Child Custody Lawyer
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Child custody is one of the most sensitive areas of family law. In Minnesota, child custody laws are based on the best interests of the children.
Typical concerns from both parents after a divorce or separation include:
- Whether Minnesota is the home state
- How the Minnesota family court decides custody
- Things they should avoid when seeking custody in Minnesota
- What makes a parent “palpably unfit” in the eyes of MN family court
- Whether a parent with physical custody can move from Minnesota with the child
- How the Minnesota family court determines child support
The Minneapolis family law attorneys at Milavetz Law can provide you with sound legal advice regarding family law and custody issues to ensure that you understand your parental rights — including parent time rights— in the unfortunate case of a contentious custody battle.
We serve Greater Minnesota and the Twin Cities metro area, including but not limited to Anoka, Hennepin, Ramsey, Dakota, Carver, Scott and Wright Counties.
Our Minneapolis and Saint Paul law offices are located within 15 miles of each other. The initial consultation is free, so call us today to learn more about our legal services.
- Minneapolis Office: (612) 339-0140
- St. Paul Office: (651) 645-7777
Types of Child Custody in Minnesota
The State of Minnesota grants two types of custody to parents: legal and physical custody.
Parents granted legal custody have decision-making power regarding major decisions in their children’s lives, such as the following:
- The location and type of school the child will attend
- The type of nonemergency medical care the child will receive
- The religious training the child will receive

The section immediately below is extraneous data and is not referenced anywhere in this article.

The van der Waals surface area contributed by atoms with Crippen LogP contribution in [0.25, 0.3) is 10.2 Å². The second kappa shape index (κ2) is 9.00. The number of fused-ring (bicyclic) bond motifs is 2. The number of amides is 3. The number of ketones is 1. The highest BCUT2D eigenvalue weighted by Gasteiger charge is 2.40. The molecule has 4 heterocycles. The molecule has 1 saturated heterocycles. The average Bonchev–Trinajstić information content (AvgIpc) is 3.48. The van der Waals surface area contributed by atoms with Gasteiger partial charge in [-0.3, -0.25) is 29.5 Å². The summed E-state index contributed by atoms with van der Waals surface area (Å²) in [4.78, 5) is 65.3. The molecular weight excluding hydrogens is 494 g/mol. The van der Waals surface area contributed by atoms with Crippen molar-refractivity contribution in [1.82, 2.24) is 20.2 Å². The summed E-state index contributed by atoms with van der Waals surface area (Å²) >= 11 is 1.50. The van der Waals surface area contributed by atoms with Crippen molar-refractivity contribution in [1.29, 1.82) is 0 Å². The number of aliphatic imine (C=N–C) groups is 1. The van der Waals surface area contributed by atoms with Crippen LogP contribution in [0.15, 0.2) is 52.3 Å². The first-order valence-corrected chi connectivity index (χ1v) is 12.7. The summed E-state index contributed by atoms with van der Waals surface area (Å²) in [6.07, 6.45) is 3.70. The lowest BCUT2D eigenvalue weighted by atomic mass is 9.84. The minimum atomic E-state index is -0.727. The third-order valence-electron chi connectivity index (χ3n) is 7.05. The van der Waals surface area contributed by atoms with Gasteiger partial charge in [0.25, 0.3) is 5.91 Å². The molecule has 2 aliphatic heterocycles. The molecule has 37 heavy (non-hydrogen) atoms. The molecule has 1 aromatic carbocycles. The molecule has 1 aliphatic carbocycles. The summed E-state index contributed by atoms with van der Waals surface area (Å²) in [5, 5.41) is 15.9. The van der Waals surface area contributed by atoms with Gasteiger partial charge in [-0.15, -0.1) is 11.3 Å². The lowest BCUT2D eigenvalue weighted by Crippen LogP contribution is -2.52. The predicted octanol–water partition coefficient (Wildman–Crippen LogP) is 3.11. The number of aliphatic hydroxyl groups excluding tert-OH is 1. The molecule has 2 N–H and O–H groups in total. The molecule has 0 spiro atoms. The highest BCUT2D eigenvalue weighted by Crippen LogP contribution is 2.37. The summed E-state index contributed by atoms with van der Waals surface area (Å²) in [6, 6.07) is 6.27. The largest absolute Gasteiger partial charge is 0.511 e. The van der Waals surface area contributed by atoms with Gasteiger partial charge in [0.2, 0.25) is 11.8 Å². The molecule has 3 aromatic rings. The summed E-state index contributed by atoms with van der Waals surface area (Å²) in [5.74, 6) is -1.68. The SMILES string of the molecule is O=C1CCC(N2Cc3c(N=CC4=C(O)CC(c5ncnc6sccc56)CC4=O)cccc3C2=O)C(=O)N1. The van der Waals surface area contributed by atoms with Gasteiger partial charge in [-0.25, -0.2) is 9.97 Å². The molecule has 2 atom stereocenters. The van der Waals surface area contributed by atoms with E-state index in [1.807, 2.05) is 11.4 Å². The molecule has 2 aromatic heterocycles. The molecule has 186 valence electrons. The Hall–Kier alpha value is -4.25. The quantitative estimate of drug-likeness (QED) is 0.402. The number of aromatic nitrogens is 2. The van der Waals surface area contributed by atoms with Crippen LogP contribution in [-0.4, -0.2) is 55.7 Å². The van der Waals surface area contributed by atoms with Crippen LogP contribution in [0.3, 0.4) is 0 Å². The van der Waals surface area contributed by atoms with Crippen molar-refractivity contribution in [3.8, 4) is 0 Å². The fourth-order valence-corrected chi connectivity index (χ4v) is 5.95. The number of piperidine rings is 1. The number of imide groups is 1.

Minnesota courts use a rebuttable presumption that joint legal custody is in the best interest of the child unless there is a compelling reason — such as domestic violence — to grant sole custody to one parent.
Physical custody is the determination of which parent the child is with on a day-to-day basis. Although a parent may be awarded sole custody, Minnesota law provides a presumption that joint custody is the best option, with each parent entitled to at least 25 percent of the parenting time.
The Push for New Child Custody Laws in Minnesota
There has been a push to raise the minimum parenting time presumption to 50 percent. KARE News reported that the state legislature attempted but failed to pass this in 2019 in response to one father’s battle to have his parenting time increased.
Although the current law allows parents to receive additional parenting time, the burden of proof is on the parent to show that the child’s best interests are served by awarding more than 25 percent of parenting time.
A Wake Forest University meta-analysis of 60 studies concluded that joint physical custody arrangements, especially with equal parenting time, can result in better outcomes for children however, our Minneapolis child custody attorneys can help your family explore the best solutions for your children.